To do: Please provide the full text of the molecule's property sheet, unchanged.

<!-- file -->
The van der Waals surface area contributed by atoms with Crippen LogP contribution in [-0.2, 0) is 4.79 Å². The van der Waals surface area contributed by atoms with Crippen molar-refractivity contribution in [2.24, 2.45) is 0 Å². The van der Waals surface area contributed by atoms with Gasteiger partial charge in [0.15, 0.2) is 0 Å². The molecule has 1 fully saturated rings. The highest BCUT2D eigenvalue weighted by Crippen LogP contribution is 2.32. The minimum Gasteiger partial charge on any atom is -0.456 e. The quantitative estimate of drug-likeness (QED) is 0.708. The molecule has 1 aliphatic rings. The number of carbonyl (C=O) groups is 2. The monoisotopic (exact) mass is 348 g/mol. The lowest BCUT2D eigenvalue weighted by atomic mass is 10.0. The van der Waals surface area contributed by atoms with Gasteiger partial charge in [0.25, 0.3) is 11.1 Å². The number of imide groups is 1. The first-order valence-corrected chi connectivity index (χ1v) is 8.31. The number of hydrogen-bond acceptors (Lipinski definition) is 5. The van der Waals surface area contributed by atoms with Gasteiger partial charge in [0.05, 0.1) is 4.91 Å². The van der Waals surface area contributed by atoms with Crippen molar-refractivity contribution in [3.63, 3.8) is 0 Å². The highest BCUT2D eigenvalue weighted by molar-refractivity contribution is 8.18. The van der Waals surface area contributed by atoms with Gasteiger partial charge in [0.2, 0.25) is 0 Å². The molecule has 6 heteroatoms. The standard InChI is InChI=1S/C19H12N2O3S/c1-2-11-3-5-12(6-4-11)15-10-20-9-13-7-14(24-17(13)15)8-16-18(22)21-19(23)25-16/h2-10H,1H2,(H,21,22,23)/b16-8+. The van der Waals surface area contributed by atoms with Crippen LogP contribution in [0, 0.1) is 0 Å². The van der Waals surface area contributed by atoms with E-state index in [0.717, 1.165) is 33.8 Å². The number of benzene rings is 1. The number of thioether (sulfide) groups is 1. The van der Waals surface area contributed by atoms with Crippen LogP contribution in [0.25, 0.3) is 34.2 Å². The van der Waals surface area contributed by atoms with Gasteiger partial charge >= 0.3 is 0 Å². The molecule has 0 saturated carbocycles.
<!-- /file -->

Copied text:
The van der Waals surface area contributed by atoms with Crippen LogP contribution in [-0.2, 0) is 4.79 Å². The van der Waals surface area contributed by atoms with Crippen molar-refractivity contribution in [2.24, 2.45) is 0 Å². The van der Waals surface area contributed by atoms with Gasteiger partial charge in [0.15, 0.2) is 0 Å². The molecule has 1 fully saturated rings. The highest BCUT2D eigenvalue weighted by Crippen LogP contribution is 2.32. The minimum Gasteiger partial charge on any atom is -0.456 e. The quantitative estimate of drug-likeness (QED) is 0.708. The molecule has 1 aliphatic rings. The number of carbonyl (C=O) groups is 2. The monoisotopic (exact) mass is 348 g/mol. The lowest BCUT2D eigenvalue weighted by atomic mass is 10.0. The van der Waals surface area contributed by atoms with Gasteiger partial charge in [0.25, 0.3) is 11.1 Å². The number of imide groups is 1. The first-order valence-corrected chi connectivity index (χ1v) is 8.31. The number of hydrogen-bond acceptors (Lipinski definition) is 5. The van der Waals surface area contributed by atoms with Gasteiger partial charge in [0.05, 0.1) is 4.91 Å². The van der Waals surface area contributed by atoms with Crippen molar-refractivity contribution in [3.63, 3.8) is 0 Å². The highest BCUT2D eigenvalue weighted by molar-refractivity contribution is 8.18. The van der Waals surface area contributed by atoms with Gasteiger partial charge in [0.2, 0.25) is 0 Å². The molecule has 6 heteroatoms. The standard InChI is InChI=1S/C19H12N2O3S/c1-2-11-3-5-12(6-4-11)15-10-20-9-13-7-14(24-17(13)15)8-16-18(22)21-19(23)25-16/h2-10H,1H2,(H,21,22,23)/b16-8+. The van der Waals surface area contributed by atoms with Crippen LogP contribution in [0, 0.1) is 0 Å². The van der Waals surface area contributed by atoms with E-state index in [0.717, 1.165) is 33.8 Å². The number of benzene rings is 1. The number of thioether (sulfide) groups is 1. The van der Waals surface area contributed by atoms with Crippen LogP contribution in [0.25, 0.3) is 34.2 Å². The van der Waals surface area contributed by atoms with Gasteiger partial charge >= 0.3 is 0 Å². The molecule has 0 saturated carbocycles.